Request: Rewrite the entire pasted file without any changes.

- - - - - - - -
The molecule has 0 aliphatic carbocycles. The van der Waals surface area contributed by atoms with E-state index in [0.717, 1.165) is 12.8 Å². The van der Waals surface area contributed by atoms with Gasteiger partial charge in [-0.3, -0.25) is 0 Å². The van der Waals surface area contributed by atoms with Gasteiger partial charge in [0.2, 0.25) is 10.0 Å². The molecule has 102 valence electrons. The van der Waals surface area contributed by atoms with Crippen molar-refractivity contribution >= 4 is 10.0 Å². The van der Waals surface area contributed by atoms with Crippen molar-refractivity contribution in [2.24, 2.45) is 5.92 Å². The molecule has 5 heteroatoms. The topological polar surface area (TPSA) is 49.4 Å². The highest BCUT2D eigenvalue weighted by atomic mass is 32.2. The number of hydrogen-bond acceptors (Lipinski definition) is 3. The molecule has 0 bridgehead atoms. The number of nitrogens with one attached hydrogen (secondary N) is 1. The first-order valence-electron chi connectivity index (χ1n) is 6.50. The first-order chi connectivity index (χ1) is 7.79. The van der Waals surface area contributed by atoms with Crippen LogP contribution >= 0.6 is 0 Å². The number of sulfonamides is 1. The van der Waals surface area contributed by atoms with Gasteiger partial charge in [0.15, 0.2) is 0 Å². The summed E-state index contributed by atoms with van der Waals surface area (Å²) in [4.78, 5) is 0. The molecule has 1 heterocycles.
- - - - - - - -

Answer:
The molecule has 0 aliphatic carbocycles. The van der Waals surface area contributed by atoms with E-state index in [0.717, 1.165) is 12.8 Å². The van der Waals surface area contributed by atoms with Gasteiger partial charge in [-0.3, -0.25) is 0 Å². The van der Waals surface area contributed by atoms with Gasteiger partial charge in [0.2, 0.25) is 10.0 Å². The molecule has 102 valence electrons. The van der Waals surface area contributed by atoms with Crippen molar-refractivity contribution >= 4 is 10.0 Å². The van der Waals surface area contributed by atoms with Crippen molar-refractivity contribution in [2.24, 2.45) is 5.92 Å². The molecule has 5 heteroatoms. The topological polar surface area (TPSA) is 49.4 Å². The highest BCUT2D eigenvalue weighted by atomic mass is 32.2. The number of hydrogen-bond acceptors (Lipinski definition) is 3. The molecule has 0 bridgehead atoms. The number of nitrogens with one attached hydrogen (secondary N) is 1. The first-order valence-electron chi connectivity index (χ1n) is 6.50. The first-order chi connectivity index (χ1) is 7.79. The van der Waals surface area contributed by atoms with Crippen LogP contribution >= 0.6 is 0 Å². The number of sulfonamides is 1. The van der Waals surface area contributed by atoms with Gasteiger partial charge in [0.15, 0.2) is 0 Å². The summed E-state index contributed by atoms with van der Waals surface area (Å²) in [4.78, 5) is 0. The molecule has 1 heterocycles.